Project description:Malawi commenced the introduction of the 13-valent pneumococcal conjugate vaccine (PCV13) into the routine infant immunisation schedule in November 2011. Here we have tested the utility of high throughput whole genome sequencing to provide a high-resolution view of pre-vaccine pneumococcal epidemiology and population evolutionary trends to predict potential future change in population structure post introduction.One hundred and twenty seven (127) archived pneumococcal isolates from randomly selected adults and children presenting to the Queen Elizabeth Central Hospital, Blantyre, Malawi underwent whole genome sequencing.The pneumococcal population was dominated by serotype 1 (20.5% of invasive isolates) prior to vaccine introduction. PCV13 is likely to protect against 62.9% of all circulating invasive pneumococci (78.3% in under-5-year-olds). Several Pneumococcal Molecular Epidemiology Network (PMEN) clones are now in circulation in Malawi which were previously undetected but the pandemic multidrug resistant PMEN1 lineage was not identified. Genome analysis identified a number of novel sequence types and serotype switching.High throughput genome sequencing is now feasible and has the capacity to simultaneously elucidate serotype, sequence type and as well as detailed genetic information. It enables population level characterization, providing a detailed picture of population structure and genome evolution relevant to disease control. Post-vaccine introduction surveillance supported by genome sequencing is essential to providing a comprehensive picture of the impact of PCV13 on pneumococcal population structure and informing future public health interventions.
Project description:Whereas most nontyphoidal Salmonella (NTS) are associated with gastroenteritis, there has been a dramatic increase in reports of NTS-associated invasive disease in sub-Saharan Africa. Salmonella enterica serovar Typhimurium isolates are responsible for a significant proportion of the reported invasive NTS in this region. Multilocus sequence analysis of invasive S. Typhimurium from Malawi and Kenya identified a dominant type, designated ST313, which currently is rarely reported outside of Africa. Whole-genome sequencing of a multiple drug resistant (MDR) ST313 NTS isolate, D23580, identified a distinct prophage repertoire and a composite genetic element encoding MDR genes located on a virulence-associated plasmid. Further, there was evidence of genome degradation, including pseudogene formation and chromosomal deletions, when compared with other S. Typhimurium genome sequences. Some of this genome degradation involved genes previously implicated in virulence of S. Typhimurium or genes for which the orthologs in S. Typhi are either pseudogenes or are absent. Genome analysis of other epidemic ST313 isolates from Malawi and Kenya provided evidence for microevolution and clonal replacement in the field.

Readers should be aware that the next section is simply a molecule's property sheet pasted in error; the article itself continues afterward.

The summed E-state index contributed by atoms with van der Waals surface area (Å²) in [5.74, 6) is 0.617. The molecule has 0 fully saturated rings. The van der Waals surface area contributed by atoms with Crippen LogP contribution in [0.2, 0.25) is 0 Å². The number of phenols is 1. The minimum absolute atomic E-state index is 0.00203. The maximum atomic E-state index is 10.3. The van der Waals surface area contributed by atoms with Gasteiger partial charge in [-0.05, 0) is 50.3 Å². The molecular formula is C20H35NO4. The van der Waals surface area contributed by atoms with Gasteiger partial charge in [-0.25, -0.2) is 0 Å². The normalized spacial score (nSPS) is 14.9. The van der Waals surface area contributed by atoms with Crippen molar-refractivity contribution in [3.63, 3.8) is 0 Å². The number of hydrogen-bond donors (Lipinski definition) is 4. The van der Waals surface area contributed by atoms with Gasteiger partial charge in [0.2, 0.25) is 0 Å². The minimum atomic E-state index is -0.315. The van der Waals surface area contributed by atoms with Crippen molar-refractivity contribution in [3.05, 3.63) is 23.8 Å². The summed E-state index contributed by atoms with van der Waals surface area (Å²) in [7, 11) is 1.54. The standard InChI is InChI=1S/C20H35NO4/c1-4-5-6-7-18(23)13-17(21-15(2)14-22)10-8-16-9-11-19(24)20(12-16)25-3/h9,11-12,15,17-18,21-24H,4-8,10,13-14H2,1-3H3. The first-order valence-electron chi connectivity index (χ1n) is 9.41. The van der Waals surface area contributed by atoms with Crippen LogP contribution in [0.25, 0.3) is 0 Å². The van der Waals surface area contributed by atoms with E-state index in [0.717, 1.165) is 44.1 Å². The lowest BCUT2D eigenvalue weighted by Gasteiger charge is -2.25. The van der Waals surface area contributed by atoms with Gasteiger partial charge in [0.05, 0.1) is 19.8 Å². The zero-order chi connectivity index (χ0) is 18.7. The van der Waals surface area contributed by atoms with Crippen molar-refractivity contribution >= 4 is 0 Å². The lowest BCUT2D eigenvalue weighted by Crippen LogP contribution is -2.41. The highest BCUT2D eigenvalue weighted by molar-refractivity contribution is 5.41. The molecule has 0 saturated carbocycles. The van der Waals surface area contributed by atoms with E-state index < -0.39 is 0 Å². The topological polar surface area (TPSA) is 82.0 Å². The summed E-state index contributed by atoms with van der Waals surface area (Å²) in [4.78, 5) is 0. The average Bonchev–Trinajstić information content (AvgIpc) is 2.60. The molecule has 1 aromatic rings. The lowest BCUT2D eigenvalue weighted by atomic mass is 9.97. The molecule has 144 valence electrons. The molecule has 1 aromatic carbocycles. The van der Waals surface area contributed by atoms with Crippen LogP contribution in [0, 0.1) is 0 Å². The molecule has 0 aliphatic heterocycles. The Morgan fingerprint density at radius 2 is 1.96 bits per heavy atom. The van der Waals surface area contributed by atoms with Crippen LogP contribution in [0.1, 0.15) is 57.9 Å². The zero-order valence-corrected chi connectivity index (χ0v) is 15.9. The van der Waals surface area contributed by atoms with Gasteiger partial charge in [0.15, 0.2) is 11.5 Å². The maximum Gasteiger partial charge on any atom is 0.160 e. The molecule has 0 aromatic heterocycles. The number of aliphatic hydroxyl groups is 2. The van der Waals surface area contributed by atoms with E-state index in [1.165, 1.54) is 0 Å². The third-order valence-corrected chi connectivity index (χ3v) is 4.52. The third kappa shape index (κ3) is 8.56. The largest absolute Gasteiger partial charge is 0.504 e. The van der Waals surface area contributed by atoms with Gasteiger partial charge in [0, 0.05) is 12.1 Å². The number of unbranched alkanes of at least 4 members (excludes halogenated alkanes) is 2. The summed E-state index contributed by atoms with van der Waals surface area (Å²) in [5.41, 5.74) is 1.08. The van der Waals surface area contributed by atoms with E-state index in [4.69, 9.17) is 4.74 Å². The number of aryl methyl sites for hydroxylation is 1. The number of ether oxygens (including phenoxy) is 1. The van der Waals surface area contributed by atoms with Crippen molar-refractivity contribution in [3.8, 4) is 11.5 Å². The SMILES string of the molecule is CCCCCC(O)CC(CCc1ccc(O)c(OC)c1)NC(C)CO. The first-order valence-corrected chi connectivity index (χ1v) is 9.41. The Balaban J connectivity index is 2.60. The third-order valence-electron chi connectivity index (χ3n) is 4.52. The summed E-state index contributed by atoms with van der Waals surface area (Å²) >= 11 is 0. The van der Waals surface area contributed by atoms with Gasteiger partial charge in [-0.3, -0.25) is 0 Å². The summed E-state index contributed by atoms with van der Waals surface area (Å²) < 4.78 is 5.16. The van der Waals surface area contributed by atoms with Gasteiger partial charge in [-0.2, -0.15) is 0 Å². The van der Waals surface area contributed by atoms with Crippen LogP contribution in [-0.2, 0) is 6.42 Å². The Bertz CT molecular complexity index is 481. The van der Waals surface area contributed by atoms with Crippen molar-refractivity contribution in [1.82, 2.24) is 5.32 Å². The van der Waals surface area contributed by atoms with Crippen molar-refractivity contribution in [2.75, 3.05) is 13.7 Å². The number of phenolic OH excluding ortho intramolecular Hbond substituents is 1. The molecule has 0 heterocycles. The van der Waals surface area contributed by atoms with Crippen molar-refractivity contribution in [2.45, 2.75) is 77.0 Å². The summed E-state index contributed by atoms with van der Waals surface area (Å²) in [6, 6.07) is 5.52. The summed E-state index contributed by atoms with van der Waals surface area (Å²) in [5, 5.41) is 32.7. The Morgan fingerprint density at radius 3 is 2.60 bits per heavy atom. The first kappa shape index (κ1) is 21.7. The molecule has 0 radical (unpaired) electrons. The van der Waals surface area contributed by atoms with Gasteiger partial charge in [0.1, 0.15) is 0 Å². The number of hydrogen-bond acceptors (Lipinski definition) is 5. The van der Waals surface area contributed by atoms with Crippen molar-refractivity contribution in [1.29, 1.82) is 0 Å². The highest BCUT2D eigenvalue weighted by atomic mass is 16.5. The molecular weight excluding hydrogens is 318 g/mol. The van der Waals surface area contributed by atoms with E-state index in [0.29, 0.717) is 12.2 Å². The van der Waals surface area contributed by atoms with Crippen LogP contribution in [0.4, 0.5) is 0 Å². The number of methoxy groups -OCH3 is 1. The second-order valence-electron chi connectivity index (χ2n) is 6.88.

Project description:Meningococcal epidemiology may change unpredictably, and typing of Neisseria meningitidis isolates is crucial for the surveillance of invasive meningococcal disease (IMD). Few data are available regarding the meningococcal epidemiology in countries of North Africa. We aimed to explore invasive meningococcal isolates from the Casablanca region in Morocco. We used whole-genome sequencing (WGS) to characterize 105 isolates from this region during the period of 2011 to 2016. Our data showed that the majority (n = 100) of the isolates belonged to serogroup B. Genotyping indicated that most of the isolates (n = 62) belonged to sequence type 33 of clonal complex 32. The isolates also showed the same PorA and FetA markers and clustered together on the basis of WGS phylogenetic analysis; they seemed to correspond to an expansion of local isolates in the Casablanca region, as reported for similar isolates in several other countries. These data suggest that serogroup B isolates may predominate in Morocco, which may have an important impact in the design of vaccination strategies.